Israel has always prided itself upon the value of Tohar Neshek – resort to violence only in accordance with a moral standard. Whereas Arab armies murdered prisoners-of-war, mutilated corpses and violated graves and Jewish Holy Places we decided that we – even in the throes of war – would act in an ethical manner.
This is from the TzaHaL website, from its moral code:
Human Life - The IDF servicemen and women will act in a judicious and safe manner in all they do, out of recognition of the supreme value of human life. During combat they will endanger themselves and their comrades only to the extent required to carry out their mission.
Purity of Arms - The IDF servicemen and women will use their weapons and force only for the purpose of their mission, only to the necessary extent and will maintain their humanity even during combat. IDF soldiers will not use their weapons and force to harm human beings who are not combatants or prisoners of war, and will do all in their power to avoid causing harm to their lives, bodies, dignity and property.
Having spoken to friends who are chayalim, they assure me that these values are still alive and well in TzaHaL and that the greatest care is taken not to harm human life, as long as the job gets done.
And yet, in the recent fighting, I have been disturbed by instances in which it would seem that really stupid decisions have been made, that have endangered human life. One example is the shelling of Beit Hanoun that killed 20 people last week. Why were these shells being used so close to civilian areas? And how can such a mistake be tolerated? Another is the widespread use of Cluster Bombs in Lebanon (that have killed many since the war.) I understand that they were necessary for the fighting, but was any consideration given to the aftermath of the war? (Maybe in war one musn't think about that. It is our them or us!) In today's Ha'aretz there was a report that claimed that Tzahal could have used a much safer weapon, an Israeli made cluster bomb that would never have produced all the civilian casualties that have happened since the war but that the army used a different type due to economic considerations.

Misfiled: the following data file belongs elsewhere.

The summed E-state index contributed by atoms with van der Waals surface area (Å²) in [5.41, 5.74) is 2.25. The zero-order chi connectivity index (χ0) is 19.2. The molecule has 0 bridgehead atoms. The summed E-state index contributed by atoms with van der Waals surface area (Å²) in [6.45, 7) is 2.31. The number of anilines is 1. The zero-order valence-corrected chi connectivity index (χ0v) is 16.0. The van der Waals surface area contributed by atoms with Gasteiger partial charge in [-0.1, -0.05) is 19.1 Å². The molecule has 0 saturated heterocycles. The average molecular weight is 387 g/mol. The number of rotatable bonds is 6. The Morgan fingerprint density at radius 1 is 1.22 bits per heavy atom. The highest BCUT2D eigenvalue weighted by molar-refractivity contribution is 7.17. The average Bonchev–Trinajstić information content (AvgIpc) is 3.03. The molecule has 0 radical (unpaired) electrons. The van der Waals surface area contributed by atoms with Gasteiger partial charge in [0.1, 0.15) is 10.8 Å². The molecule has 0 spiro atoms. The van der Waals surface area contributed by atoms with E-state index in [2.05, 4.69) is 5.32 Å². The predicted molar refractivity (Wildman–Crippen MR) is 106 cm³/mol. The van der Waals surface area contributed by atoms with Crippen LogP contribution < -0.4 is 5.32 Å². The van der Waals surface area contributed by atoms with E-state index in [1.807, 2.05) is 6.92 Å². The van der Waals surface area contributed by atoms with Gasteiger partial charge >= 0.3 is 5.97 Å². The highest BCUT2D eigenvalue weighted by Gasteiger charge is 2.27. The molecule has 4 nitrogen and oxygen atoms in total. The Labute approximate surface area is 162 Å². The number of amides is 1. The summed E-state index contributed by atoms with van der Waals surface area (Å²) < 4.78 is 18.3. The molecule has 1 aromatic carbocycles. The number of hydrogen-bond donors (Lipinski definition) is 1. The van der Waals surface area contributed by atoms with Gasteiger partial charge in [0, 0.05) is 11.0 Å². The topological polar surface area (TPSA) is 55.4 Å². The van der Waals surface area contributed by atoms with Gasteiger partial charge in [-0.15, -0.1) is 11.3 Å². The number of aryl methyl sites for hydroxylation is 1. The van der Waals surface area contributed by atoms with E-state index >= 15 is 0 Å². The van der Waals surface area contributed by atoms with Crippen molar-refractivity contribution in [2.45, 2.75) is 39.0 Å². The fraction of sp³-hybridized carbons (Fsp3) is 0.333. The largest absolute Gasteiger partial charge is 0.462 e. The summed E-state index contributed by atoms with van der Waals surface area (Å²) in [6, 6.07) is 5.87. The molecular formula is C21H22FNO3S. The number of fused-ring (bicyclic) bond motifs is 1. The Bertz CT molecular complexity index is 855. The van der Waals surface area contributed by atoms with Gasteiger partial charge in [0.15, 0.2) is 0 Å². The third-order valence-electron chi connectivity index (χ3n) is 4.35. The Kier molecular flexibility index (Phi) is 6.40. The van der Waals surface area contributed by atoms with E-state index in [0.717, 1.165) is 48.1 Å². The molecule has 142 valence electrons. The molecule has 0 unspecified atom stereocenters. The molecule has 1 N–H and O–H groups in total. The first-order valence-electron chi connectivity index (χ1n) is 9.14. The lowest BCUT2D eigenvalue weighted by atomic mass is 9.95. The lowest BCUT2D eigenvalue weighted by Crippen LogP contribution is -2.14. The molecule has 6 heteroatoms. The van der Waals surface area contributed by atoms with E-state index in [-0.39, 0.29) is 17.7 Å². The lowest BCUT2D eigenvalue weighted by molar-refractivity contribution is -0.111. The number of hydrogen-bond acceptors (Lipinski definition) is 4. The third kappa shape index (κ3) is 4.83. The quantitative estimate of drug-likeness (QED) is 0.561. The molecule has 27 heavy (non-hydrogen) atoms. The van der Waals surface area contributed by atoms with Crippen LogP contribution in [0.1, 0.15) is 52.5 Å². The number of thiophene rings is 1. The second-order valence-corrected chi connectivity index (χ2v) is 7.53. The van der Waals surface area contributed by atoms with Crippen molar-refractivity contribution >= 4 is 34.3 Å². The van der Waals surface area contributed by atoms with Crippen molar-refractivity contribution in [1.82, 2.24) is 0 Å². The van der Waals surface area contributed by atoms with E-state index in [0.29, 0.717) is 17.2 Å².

Why? Is human life, Tohar Neshek, as alive in the IDF today as it once was? Or possibly, there always were "mistakes" and nothing has changed. Is this simply the price of war (and this is war)? Or have we become hardened and desensitized and lost our moral,human edge?
Some would say that the War on Terror is simply gruesomely complicated as militants live amongst civilians, function from within civilian centers and wear civilian clothes. It makes it impossible not to kill a serious number of civilians. I see this argument well. But has this really come up for public discussion here – in Knesset, in the media?
This war on terror is a battle that we are going to be fighting in Gaza and South Lebanon for the foreseeable future. We cannot afford to be immoral and callous. Worse would be that we simply cease to care. In the political dimension, many have framed the desire for Hitnatkut and Hitkansut as a wish to simply wash our hands of the entire problem. In the face of no options (no political nor military solution), we just walk out and leave them to their own problems. We have lost hope of a solution. However, we cannot lose sight of our own morality. Even if we wish that it would go away, our soldiers are fighting and we must know that we hold the moral high-ground.
Maybe Tohar Neshek is easy in the conventional battlefield. However, do we have an adequate moral "road-map" for this impossibly entangled web of militant and civilian, a civilian population that is totally mobilized to aid the terrorists; terrorists that seek to destroy Israel. (That is the case in Gaza for instance.) How DO we fight terror and keep our soul intact?
Tzarikh Iyun! We need this to be raised to the public debate. Not beacuse we are fearful about world pressure and world opinion when many Palestinians are killed in Beit Hanoun. (And yes. I do know that people from Beit Hanoun have been firing missiles daily at Israel... and nonetheless... we have to be moral.) We need it for ourselves, for our society! We need to know that our chayalim are acting in the most ethical manner despite the chaos of the Middle East. We need to make sure that when our politicians chant that "the IDF is the most moral army in the world," that these words have content and are not simply cliches.